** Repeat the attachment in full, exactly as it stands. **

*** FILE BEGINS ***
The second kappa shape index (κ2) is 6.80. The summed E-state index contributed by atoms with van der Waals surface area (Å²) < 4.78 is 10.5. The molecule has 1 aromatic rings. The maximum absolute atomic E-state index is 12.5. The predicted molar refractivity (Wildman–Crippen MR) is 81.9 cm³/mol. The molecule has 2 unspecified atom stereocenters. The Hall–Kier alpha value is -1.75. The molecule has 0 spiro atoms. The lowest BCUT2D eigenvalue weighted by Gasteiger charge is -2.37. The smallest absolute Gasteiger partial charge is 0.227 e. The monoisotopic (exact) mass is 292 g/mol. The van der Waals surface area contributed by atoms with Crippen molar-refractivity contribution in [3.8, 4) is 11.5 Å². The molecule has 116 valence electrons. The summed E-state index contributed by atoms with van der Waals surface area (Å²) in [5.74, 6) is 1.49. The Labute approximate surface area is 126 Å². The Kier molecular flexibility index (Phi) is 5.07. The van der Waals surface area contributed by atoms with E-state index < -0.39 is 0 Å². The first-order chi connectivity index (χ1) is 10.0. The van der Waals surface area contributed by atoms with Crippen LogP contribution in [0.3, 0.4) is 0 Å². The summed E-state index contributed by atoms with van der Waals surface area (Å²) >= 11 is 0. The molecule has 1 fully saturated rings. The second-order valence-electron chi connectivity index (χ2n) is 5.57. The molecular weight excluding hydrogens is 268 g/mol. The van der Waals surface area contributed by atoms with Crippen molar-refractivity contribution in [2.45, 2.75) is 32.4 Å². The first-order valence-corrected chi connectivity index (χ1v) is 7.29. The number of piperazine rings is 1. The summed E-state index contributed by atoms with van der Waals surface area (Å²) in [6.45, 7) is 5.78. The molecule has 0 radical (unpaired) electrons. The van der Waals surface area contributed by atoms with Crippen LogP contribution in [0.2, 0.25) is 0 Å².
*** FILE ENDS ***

The second kappa shape index (κ2) is 6.80. The summed E-state index contributed by atoms with van der Waals surface area (Å²) < 4.78 is 10.5. The molecule has 1 aromatic rings. The maximum absolute atomic E-state index is 12.5. The predicted molar refractivity (Wildman–Crippen MR) is 81.9 cm³/mol. The molecule has 2 unspecified atom stereocenters. The Hall–Kier alpha value is -1.75. The molecule has 0 spiro atoms. The lowest BCUT2D eigenvalue weighted by Gasteiger charge is -2.37. The smallest absolute Gasteiger partial charge is 0.227 e. The monoisotopic (exact) mass is 292 g/mol. The van der Waals surface area contributed by atoms with Crippen molar-refractivity contribution in [3.8, 4) is 11.5 Å². The molecule has 116 valence electrons. The summed E-state index contributed by atoms with van der Waals surface area (Å²) in [5.74, 6) is 1.49. The Labute approximate surface area is 126 Å². The Kier molecular flexibility index (Phi) is 5.07. The van der Waals surface area contributed by atoms with E-state index < -0.39 is 0 Å². The first-order chi connectivity index (χ1) is 10.0. The van der Waals surface area contributed by atoms with Crippen LogP contribution in [0.3, 0.4) is 0 Å². The summed E-state index contributed by atoms with van der Waals surface area (Å²) >= 11 is 0. The molecule has 1 fully saturated rings. The second-order valence-electron chi connectivity index (χ2n) is 5.57. The molecular weight excluding hydrogens is 268 g/mol. The van der Waals surface area contributed by atoms with Crippen molar-refractivity contribution in [2.45, 2.75) is 32.4 Å². The first-order valence-corrected chi connectivity index (χ1v) is 7.29. The number of piperazine rings is 1. The summed E-state index contributed by atoms with van der Waals surface area (Å²) in [6.45, 7) is 5.78. The molecule has 0 radical (unpaired) electrons. The van der Waals surface area contributed by atoms with Crippen LogP contribution in [0.2, 0.25) is 0 Å².